Last year in late March, I headed to Nepal as part of an expedition to guide Mt. Everest and perhaps of more lasting importance, began a relationship and sponsorship with InterWest. I had met my friends at InterWest through a mutual love of skiing and, even though we come at it from different angles, careers based in risk. They had helped on numerous occasions with advice on everything from policy creation and S.M.A.R.T. goals to utilizing adult learning characteristics in mishap prevention training. Most of these conversations focused on and around work that I do for a logistics company based in the interior of Antarctica. There I help to run remote air operations and train a staff of 50 on topics of work safety, mishap response and emergency procedures.

When InterWest learned that I was headed to the Himalayas, they came up with the idea of a series of dispatches: risk management from the bottom of the world to the top. I thought it was a great idea. The strategies to mitigate risk in the far flung corners of the earth and in the high-risk environments of firefighting, aviation and high altitude mountaineering are remarkably similar in their fundamentals. The training techniques used to teach and implement them are much the same as they would be for any business or organization facing risk exposure. My friends at InterWest and I both felt that we could use stories and anecdotes from these environments to illustrate these fundamentals of risk, to educate and entertain, and to ultimately begin an ongoing conversation on how we all move from risk theory to effective application and mitigation in our various businesses and pursuits.

We started last season with high hopes, but the project never really got of the ground. After trekking in for several weeks, and then training our climbing skills in the lower Khumbu Icefall, we were just beginning to make our way up the mountain when Nepal was struck by a 7.8 magnitude earthquake. The quake, centered near the capital of Kathmandu, violently shook the entire country causing widespread destruction and loss of life. Earthquakes are not uncommon in this area of the world. The Himalayan mountain chain is created by the collision and subsequent under-thrust of the Indian continent into greater Asian landmass. What was unusual was the shear force and appalling devastation experienced by this small and relatively poor country. More than 8000 Nepalese citizens were killed or are still missing and whole villages disappeared, as some parts of the country permanently rose or dropped nearly three feet.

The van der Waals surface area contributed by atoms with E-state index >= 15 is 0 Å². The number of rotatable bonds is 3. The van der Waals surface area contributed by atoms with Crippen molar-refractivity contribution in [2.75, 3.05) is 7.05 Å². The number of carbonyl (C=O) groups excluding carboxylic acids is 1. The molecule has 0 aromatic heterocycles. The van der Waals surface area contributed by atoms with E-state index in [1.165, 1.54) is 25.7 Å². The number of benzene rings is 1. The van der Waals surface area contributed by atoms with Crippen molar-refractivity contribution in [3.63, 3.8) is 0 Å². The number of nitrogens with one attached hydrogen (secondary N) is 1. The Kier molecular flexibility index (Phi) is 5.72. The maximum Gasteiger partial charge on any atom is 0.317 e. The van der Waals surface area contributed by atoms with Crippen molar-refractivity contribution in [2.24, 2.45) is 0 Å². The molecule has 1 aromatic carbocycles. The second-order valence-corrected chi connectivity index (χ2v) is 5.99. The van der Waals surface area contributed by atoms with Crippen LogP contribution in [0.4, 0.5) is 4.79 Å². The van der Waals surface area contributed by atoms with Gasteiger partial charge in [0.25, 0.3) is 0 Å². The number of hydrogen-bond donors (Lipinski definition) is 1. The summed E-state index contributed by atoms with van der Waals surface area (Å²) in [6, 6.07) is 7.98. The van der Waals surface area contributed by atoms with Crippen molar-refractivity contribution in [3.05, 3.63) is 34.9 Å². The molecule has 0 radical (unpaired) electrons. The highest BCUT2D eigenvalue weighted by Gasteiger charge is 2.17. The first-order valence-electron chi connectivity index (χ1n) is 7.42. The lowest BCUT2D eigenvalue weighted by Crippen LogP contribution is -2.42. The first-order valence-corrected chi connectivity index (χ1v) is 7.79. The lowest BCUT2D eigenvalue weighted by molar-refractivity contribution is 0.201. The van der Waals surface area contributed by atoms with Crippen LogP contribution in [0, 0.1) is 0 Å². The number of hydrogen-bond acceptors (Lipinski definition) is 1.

The earthquake also had very personal consequences for our climbing team. During the quake our camp along with several others, as well as the Himalayan Rescue Associations medical facilities, received the brunt of an avalanche that released from near the peak of Pumori. Our camp along with our entire infrastructure was completely destroyed. One of our staff members was severely injured and we suffered the devastating loss of our team medic and friend Eve Girawong. This, along with continuing aftershocks, left us with the only option of gathering up what little was left of our personal belongings, making our way down valley and eventually returning home.

This year we are headed back to the mountain. I am also hoping to rekindle our project to share and educate through this experience. Our perspective on risk and consequence has only grown in understanding. Our commitment to learn, improve and then share that knowledge has increased in proportion to the experience we have had here. I hope you will find these dispatches interesting and that they may in some way aid or illuminate a new or better way to approach the risks you face in your own lives and spheres of action.


All the very best
Fred Alldredge
Written at Everest Base Camp, Nepal 2016
Photos and updates also available at: – Dispatches Everest 2016
Facebook: Fred P Alldredge
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